Presentation: 2017 Norman Breslow Endowed Lecture: Complex Model Building for Precision Medicine Using Summary-Level Information from Big and Disparate Data Sources
Speaker: Nilanjan Chatterjee, Ph.D., Bloomberg Distinguished Professor, Department of Biostatistics, Johns Hopkins Bloomberg School of Public Health
Abstract: Extraction of information from rich and diverse datasets through summary-level statistics, as opposed to individual level data, can be appealing because of various practical and ethical considerations. In this talk, I will describe statistical methods for building complex models using summary-level information in two distinct applications. One involves assessment of genetic architecture of complex traits by modeling of effect-size distributions using association statistics available from large genome-wide association studies. The other involves development of a generalized meta-analysis framework for unified model building using information on parameters from disparate, but possibly overlapping, sub-models fitted to different studies. Implications for future precision medicine efforts towards disease prevention will be discussed for both applications.
About Dr. Chatterjee: Nilanjan Chatterjee leads a broad research program in quantitative research that cuts across multiple areas of modern population-based biomedical science including statistical genetics/genomics, precision medicine and big data. The scientific goals of his studies include discovery of new biomarkers, understanding disease mechanisms, characterizing disease risk and developing risk-stratified approaches to disease prevention. He has extensively collaborated in recent genome-wide association studies (GWAS) that have led to identification new cancer susceptibility SNPs, provided characterization of heritability, genetic architecture and gene-environment interaction, and led to better understanding of potential for genetic risk stratification for cancer prevention. Prior to joining Hopkins, Dr. Chatterjee worked at the National Cancer Institute for 16 years and led the Biostatistics Branch of the Division of Cancer Epidemiology and Genetics during 2008-2015.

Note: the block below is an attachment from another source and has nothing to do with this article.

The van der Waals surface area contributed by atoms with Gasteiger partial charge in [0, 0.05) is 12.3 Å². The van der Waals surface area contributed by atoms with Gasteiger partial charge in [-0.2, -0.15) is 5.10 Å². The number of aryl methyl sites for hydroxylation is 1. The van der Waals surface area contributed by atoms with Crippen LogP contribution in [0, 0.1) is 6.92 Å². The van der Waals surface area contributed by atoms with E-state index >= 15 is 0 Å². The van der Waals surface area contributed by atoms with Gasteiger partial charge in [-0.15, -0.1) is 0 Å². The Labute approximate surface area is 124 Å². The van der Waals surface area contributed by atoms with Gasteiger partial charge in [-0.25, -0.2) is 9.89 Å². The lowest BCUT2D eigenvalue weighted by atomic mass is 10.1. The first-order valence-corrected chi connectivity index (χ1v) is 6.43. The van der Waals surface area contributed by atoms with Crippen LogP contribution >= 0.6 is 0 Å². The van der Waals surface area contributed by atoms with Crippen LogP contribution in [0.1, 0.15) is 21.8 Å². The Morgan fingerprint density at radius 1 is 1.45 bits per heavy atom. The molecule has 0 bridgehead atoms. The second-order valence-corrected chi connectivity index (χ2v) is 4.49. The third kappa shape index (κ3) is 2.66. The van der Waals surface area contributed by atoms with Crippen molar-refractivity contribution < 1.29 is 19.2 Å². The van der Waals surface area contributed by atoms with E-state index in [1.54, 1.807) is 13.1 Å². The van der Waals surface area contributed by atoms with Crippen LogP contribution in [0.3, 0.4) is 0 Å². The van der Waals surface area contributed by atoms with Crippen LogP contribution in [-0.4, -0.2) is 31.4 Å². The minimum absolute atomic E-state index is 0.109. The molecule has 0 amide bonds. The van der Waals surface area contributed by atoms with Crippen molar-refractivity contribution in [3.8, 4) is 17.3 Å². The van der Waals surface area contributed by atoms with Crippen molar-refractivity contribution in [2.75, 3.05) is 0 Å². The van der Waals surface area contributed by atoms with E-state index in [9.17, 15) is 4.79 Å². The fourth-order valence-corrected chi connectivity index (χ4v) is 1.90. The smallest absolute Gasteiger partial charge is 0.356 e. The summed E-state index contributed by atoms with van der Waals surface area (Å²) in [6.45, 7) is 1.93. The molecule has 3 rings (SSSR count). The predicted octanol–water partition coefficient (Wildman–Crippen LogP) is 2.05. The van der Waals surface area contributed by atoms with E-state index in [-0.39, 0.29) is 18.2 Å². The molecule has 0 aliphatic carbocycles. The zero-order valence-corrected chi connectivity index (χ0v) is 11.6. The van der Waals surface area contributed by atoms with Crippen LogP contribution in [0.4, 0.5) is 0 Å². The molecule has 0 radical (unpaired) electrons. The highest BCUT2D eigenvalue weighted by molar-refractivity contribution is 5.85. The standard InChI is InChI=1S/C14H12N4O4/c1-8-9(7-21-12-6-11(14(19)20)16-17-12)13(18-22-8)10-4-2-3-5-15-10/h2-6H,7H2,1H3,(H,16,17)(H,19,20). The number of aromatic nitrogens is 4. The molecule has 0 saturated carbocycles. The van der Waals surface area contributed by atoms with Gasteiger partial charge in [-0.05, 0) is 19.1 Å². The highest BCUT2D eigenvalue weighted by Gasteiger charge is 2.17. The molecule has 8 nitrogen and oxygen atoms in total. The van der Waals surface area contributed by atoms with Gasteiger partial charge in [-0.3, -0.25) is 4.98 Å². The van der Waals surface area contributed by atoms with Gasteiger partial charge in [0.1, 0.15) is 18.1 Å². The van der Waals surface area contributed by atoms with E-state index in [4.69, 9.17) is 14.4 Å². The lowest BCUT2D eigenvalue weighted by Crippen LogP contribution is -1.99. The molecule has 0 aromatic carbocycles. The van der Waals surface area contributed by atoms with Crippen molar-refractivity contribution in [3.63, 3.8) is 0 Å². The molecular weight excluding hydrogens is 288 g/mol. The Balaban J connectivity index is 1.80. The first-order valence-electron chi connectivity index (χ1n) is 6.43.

Dr. Chatterjee identifies important theoretical and methodological problems in statistics from his applied research. Motivated from genome-wide association studies, for example, he has defined novel and robust methods for analyzing genetic associations, and gene-gene/gene-environment interactions. He has provided mathematical characterization of power of polygenic risk prediction models based on underlying genetic architecture of diseases. Outside the realm of statistical genetics, he has long-term interest in developing statistical methodologies for building predictive models combining data from disparate sources. Most recently, he has shown how models can be built based on individual level data from a given study utilizing summary-level information from external big-data sources.
Dr. Chatterjee is an alumni of the UW Statistics graduate program and was mentored by Dr. Norman Breslow.